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Fantasy Baseball 2012: Leaning Towards A Diamondback Lefty

In this addition of his weekly column, writer Cody Ulm analyzes the fantasy value of Wade Miley and Patrick Corbin in order to determine which player makes the better sneaky pickup.

Feb 24, 2012; Scottsdale, AZ, USA; Arizona Diamondbacks starting pitcher Wade Miley (left) throws during a workout at Salt River Fields.  Mandatory Credit: Jake Roth-US PRESSWIRE
Feb 24, 2012; Scottsdale, AZ, USA; Arizona Diamondbacks starting pitcher Wade Miley (left) throws during a workout at Salt River Fields. Mandatory Credit: Jake Roth-US PRESSWIRE

Beyond Arizona's two obvious studs, Ian Kennedy and Daniel Hudson, most of the fantasy hype for potential Diamondback impact starters has been delegated to two talented individuals: Trevor Bauer and Tyler Skaggs.

Yet even though the 2012 rotation is down two of it's original members only one month into the season, neither of the aforementioned pitching phenoms have came anywhere close to big league action. Instead, Wade Miley and Patrick Corbin, two of Arizona's less flashy prospects, have stepped up to fill the void left from Hudson's shoulder injury and Josh Collmenter's early season struggles.

But is it possible that one of these two pitchers could also fill void in your make believe team's lineup? Possibly, unless you suffer from sinistrophobia. What's that you may ask? Oh, it's just the fear of left-handedness. And apparently I'm suffering from a case of terribly vague and lame humor so I'm just going to jump to the analysis part:

The case for Wade Miley

His 2011 was solid but far short of spectacular with a 1.39 K/BB ratio and 4.50 ERA across 40 innings. But besides serving up three earned runs in a relief appearance in the last home stand against the Braves, he's been essentially flawless in 2012. In his other 19.1 innings this season, Miley has yet to give up a single run and has pitched two straight quality starts against Philadelphia and Miami since replacing Hudson in the rotation.

It's hard to say what exactly has caused Miley to take the next step but some credit has to go to his change up evolving into more of a complimentary weapon. Opponent are hitting only .194 this season against that particular pitch and because of that, he now has the confidence to throw something else besides his fastball when he gets behind in the count.

His control issues are improving but he's still only averaging a 2.14 K/BB ratio which could be concerning to those in leagues who have WHIP as a category. It's also worth noting that Miley's starts this season have came against two teams that rank 27th (PHI) and 28th (MIA) in total runs this year. Furthermore, when he ran into the top five offense of Atlanta, he struggled mightily as was stated before.

The case for Patrick Corbin

Corbin's first major league start came Monday against Miami and while he earned the win, there was undoubtedly some rough patches. Serving up eight hits and three walks in his 5.2 innings of work, the 22-year-old was rattled at times but never lost his composure and made some nice plays defensively.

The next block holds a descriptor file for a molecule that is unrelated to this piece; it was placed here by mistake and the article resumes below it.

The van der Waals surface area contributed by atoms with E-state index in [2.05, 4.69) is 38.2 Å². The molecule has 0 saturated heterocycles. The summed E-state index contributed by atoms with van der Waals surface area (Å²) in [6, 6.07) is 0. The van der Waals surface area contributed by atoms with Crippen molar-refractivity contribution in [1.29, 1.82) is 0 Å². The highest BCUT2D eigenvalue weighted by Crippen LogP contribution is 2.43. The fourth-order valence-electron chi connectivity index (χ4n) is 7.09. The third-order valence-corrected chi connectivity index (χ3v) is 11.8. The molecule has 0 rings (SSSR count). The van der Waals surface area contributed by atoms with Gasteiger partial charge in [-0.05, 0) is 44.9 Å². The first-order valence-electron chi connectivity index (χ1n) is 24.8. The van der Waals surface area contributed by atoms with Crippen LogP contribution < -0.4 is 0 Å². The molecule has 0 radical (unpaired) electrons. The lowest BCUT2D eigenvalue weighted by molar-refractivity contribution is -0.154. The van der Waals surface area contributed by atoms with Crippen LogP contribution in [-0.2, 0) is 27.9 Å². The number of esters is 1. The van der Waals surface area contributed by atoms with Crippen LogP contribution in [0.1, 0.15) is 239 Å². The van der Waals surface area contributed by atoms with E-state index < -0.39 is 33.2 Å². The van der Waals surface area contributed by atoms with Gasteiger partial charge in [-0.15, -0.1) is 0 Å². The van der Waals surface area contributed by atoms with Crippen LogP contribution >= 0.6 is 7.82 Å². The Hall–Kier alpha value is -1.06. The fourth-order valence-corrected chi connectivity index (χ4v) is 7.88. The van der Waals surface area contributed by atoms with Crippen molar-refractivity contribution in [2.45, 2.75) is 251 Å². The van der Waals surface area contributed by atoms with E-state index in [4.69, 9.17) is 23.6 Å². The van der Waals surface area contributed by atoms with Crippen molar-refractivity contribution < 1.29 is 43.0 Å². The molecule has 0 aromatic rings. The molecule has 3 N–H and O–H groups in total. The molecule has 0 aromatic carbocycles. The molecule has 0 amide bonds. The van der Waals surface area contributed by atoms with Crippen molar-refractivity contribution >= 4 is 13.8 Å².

Clearly the sample size is small but it's worth noting that Corbin had an absolutely dominant spring. Limiting opponents to a .178 average while compiling a 3.00 ERA and 20 Ks across 21 innings in training camp, Corbin earned the esteemed honor of being manager Kirk Gibson's unofficial man-crush which certainly can't be a bad thing.

Overall, Corbin should continue to make baby steps of progression with each start he puts under his belt. Moving forward, control shouldn't be an issue as Corbin as has averaged a mere 1.64 BB/9IP throughout his four year minor league career.

The verdict

Truly, there's a lot to like about both of these pitchers and their projected production shouldn't be too deviate too much for the 2012 season. However, we must factor in the current situation of the Diamondbacks pitching staff when making a final decision.

Hudson was placed on the 15-day DL on the April 21 and since his last start came three days earlier, he could theoretically come back on May 3 if he's healthy. Really though, there's not a chance that happens as Hudson has yet to even begin playing catch yet. And when you factor in that the D-backs are certain to be extra cautious considering it's a shoulder injury, it could be closer to mid-May before he makes his way back into the rotation.

With that in mind, it's looking like Miley and Corbin will most likely get two to three more starts to prove who is more worthy of keeping a permanent spot. But unless Corbin pitches back to back no-nos, it's looking like it's Miley's spot to lose.

It's possible that Gibby's man-crush will overrule all common sense but Miley is the more seasoned of the two and has done everything right this season, including cleaning up after Collmenter's consecutive messes. Additionally, assuming one of the two isn't optioned back to the minors, Corbin is the better suited of the two for a middle relief role as all three of his pitches tend to miss bats more than Miley's. Plus, this scenario would be a perfect way for Corbin to accumulate more experienced while not being relied too heavy on at a young age.

Final say: Yes, Gibson is always unpredictable when it comes to these types of moves but regardless, Miley should be the better pitcher to target in this situation simply because he was the first man called upon when an injury occurred. But that doesn't mean Corbin can't be an asset in the meantime starting with his next match up against a less than intimidating Mets lineup this weekend.